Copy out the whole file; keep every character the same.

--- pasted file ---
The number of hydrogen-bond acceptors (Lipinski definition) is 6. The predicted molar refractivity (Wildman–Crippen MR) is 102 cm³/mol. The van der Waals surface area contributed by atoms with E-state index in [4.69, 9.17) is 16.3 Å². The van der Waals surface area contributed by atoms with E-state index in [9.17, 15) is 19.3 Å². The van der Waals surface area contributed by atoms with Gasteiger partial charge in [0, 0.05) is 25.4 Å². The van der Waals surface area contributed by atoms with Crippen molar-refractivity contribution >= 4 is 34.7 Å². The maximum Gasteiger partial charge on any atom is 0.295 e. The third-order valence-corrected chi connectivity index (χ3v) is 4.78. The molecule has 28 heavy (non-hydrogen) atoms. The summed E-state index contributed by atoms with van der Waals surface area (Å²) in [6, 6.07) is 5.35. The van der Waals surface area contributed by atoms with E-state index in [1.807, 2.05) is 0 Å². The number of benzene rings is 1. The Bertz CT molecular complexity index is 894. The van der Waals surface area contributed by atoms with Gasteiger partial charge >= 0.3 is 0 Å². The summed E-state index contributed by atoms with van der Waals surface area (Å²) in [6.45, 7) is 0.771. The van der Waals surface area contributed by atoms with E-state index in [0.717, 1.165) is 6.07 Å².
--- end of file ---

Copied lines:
The number of hydrogen-bond acceptors (Lipinski definition) is 6. The predicted molar refractivity (Wildman–Crippen MR) is 102 cm³/mol. The van der Waals surface area contributed by atoms with E-state index in [4.69, 9.17) is 16.3 Å². The van der Waals surface area contributed by atoms with E-state index in [9.17, 15) is 19.3 Å². The van der Waals surface area contributed by atoms with Gasteiger partial charge in [0, 0.05) is 25.4 Å². The van der Waals surface area contributed by atoms with Crippen molar-refractivity contribution >= 4 is 34.7 Å². The maximum Gasteiger partial charge on any atom is 0.295 e. The third-order valence-corrected chi connectivity index (χ3v) is 4.78. The molecule has 28 heavy (non-hydrogen) atoms. The summed E-state index contributed by atoms with van der Waals surface area (Å²) in [6, 6.07) is 5.35. The van der Waals surface area contributed by atoms with E-state index in [1.807, 2.05) is 0 Å². The number of benzene rings is 1. The Bertz CT molecular complexity index is 894. The van der Waals surface area contributed by atoms with Gasteiger partial charge >= 0.3 is 0 Å². The summed E-state index contributed by atoms with van der Waals surface area (Å²) in [6.45, 7) is 0.771. The van der Waals surface area contributed by atoms with E-state index in [0.717, 1.165) is 6.07 Å².